And, almost all of these COVID-19 patients, particularly the very sick, have a singular thing in common: They were not vaccinated.

That frustrates him. 

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When the pandemic first hit, most of the sickest patients were elderly. Now Klinestiver said, the hospital is full of people in their 50s and 40s. Some in their 30s have even died.

“That’s the salt in this wound, you know,” he said. “It’s so hard to watch a person in their prime of their lives die.”

The Greens could not be swayed

The Greens had heard all these arguments, but nothing swayed them. Most people they know are not vaccinated. No one in their direct family — Mark, Amy, their five adult children — is vaccinated.

Mark’s 88-year-old mother had planned to get vaccinated, but four days before her appointment, she fell and broke her hip, setting off a cascade of health problems, including her own bout with COVID-19 while in rehab.     

She recovered. 

Neither Mark nor Amy think of themselves as being anti-vaccine. They just had qualms about this particular vaccine, many of which from the outside seem to be largely driven by false information. 

The amount of conflicting information made it political, said Amy, who adds she has had flu and pneumonia shots in the past. With this vaccine, however, she said, she felt like the government and officials were shoving it down people’s throats and not giving individuals a choice in whether or not they wanted it.

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Best case scenario

Everything changed when Mark got the virus.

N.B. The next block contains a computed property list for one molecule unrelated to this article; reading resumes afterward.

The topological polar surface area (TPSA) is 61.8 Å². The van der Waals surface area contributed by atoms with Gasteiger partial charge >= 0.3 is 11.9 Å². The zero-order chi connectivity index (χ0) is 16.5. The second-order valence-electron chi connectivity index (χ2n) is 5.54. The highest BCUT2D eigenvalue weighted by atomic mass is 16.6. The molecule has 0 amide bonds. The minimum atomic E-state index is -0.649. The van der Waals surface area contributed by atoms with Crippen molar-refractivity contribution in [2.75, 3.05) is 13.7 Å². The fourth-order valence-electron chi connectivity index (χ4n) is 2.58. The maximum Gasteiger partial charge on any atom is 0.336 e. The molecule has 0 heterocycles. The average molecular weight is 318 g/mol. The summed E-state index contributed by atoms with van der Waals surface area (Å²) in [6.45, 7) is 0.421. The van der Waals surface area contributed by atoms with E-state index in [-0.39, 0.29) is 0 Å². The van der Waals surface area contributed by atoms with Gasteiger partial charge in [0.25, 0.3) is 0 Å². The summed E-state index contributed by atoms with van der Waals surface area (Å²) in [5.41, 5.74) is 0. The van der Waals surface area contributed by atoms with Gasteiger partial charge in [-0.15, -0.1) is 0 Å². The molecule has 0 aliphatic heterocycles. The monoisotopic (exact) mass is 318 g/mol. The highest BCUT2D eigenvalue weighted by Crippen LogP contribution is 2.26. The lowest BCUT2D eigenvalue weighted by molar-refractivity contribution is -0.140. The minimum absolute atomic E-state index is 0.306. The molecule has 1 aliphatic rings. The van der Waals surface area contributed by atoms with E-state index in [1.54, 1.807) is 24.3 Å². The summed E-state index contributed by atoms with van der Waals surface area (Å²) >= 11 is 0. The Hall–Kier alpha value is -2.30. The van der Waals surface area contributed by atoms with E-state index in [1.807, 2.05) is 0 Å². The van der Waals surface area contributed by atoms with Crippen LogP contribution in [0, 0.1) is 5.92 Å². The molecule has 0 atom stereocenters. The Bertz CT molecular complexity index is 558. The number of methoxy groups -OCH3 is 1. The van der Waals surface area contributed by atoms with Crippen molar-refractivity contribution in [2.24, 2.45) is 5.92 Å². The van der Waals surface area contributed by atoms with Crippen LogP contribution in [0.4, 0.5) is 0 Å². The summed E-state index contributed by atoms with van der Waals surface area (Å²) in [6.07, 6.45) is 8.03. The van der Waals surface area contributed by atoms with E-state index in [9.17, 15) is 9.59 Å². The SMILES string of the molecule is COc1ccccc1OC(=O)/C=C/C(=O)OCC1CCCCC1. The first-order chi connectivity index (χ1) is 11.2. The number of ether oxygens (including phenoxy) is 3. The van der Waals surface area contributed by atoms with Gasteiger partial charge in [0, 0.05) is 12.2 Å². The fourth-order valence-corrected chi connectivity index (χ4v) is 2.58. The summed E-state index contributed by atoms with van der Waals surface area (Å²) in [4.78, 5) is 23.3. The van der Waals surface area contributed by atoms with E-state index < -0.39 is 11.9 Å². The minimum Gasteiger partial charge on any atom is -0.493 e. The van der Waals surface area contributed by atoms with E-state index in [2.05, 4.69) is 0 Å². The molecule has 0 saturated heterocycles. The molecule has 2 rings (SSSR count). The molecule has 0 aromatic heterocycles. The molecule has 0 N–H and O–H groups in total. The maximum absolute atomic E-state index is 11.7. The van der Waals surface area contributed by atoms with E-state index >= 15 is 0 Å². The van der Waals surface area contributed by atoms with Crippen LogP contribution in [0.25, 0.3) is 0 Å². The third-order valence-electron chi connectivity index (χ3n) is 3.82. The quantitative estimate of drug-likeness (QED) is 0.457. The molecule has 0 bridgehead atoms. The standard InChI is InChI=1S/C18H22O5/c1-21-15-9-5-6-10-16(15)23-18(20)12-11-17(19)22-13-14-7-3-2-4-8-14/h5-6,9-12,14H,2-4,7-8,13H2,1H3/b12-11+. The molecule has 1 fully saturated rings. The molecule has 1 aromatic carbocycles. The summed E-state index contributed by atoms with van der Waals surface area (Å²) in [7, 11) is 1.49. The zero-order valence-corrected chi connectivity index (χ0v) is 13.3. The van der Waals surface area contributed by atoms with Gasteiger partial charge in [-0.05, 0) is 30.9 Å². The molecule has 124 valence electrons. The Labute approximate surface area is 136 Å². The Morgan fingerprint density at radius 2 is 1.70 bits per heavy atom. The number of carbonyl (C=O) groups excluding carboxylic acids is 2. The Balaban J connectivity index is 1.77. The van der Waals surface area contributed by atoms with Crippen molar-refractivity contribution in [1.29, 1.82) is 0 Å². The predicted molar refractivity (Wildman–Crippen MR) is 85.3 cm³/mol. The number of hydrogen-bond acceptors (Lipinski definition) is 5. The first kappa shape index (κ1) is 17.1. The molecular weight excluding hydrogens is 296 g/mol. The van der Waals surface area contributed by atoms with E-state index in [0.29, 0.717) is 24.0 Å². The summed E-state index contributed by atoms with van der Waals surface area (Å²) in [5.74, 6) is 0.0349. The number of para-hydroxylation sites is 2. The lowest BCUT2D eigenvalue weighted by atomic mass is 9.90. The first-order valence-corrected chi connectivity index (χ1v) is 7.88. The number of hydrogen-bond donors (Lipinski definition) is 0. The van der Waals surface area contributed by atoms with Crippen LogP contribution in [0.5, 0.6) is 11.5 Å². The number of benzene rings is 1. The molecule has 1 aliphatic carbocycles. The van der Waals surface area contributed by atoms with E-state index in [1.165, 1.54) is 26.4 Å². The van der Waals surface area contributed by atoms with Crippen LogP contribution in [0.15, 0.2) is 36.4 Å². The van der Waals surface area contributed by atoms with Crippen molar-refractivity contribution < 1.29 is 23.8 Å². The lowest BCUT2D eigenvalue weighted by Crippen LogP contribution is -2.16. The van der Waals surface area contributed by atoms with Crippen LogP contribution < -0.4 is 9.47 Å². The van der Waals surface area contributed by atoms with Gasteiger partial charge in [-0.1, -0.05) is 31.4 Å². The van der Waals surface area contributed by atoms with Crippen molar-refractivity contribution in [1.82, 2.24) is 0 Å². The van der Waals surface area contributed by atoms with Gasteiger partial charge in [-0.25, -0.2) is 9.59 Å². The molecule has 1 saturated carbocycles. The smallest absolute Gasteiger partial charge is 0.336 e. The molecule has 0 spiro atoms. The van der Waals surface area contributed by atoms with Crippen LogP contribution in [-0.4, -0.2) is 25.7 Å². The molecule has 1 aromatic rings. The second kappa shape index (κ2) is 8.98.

At first, he thought he had picked up a bad stomach virus that was going around. A few days later, though, a COVID-19 test revealed he was positive, and after four days, the virus settled in his chests and lungs. 

Two weekends ago, their doctor told Amy she should plan to bring Mark to the hospital Sept. 13.

But that Sunday night, Mark was having too much trouble breathing, and the pulse oximeter they were using to track his progress showed his oxygen levels had dipped dangerously low. Amy didn’t wait. Nor did Mark protest.

“I just got to the point I didn’t care,” he said.

As of Friday, Mark had spent a week and a half in the hospital, and even under a best case scenario, he still has a long haul in front of him.

Mark's medical road ahead

Things could go either way for Mark. He might need that ventilator. He could also recover without it. 

Before he can be discharged from the hospital, he will need to be weaned off his current high doses of oxygen, Klinestiver said. He will still be on oxygen when he leaves, just far less than what he’s on now. He will need to work on his legs, which have become debilitated during his illness.

Full recovery, if it comes, could take months, said Klinestiver, who had another patient in his 40s, perfectly healthy who ran every day. That patient spent two or three weeks in the hospital on high doses of oxygen, teetering on requiring a ventilator. He avoided that but spent six months on oxygen and only now is beginning to start running again.  

Green accepts the path forward is a long one.

Now, he plans to do his part to persuade others not to wind up where he has been for the past 10 days. He thinks it's crazy the vaccine has been politicized. 

“I’m not pro-vaccine. I’m pro-health,” he said. “The vaccine is what makes you healthy. You get the vaccine, it’s going to make you healthy, keep you healthy and not let this happen to you.”

Follow Shari Rudavsky on Twitter: @srudavsky.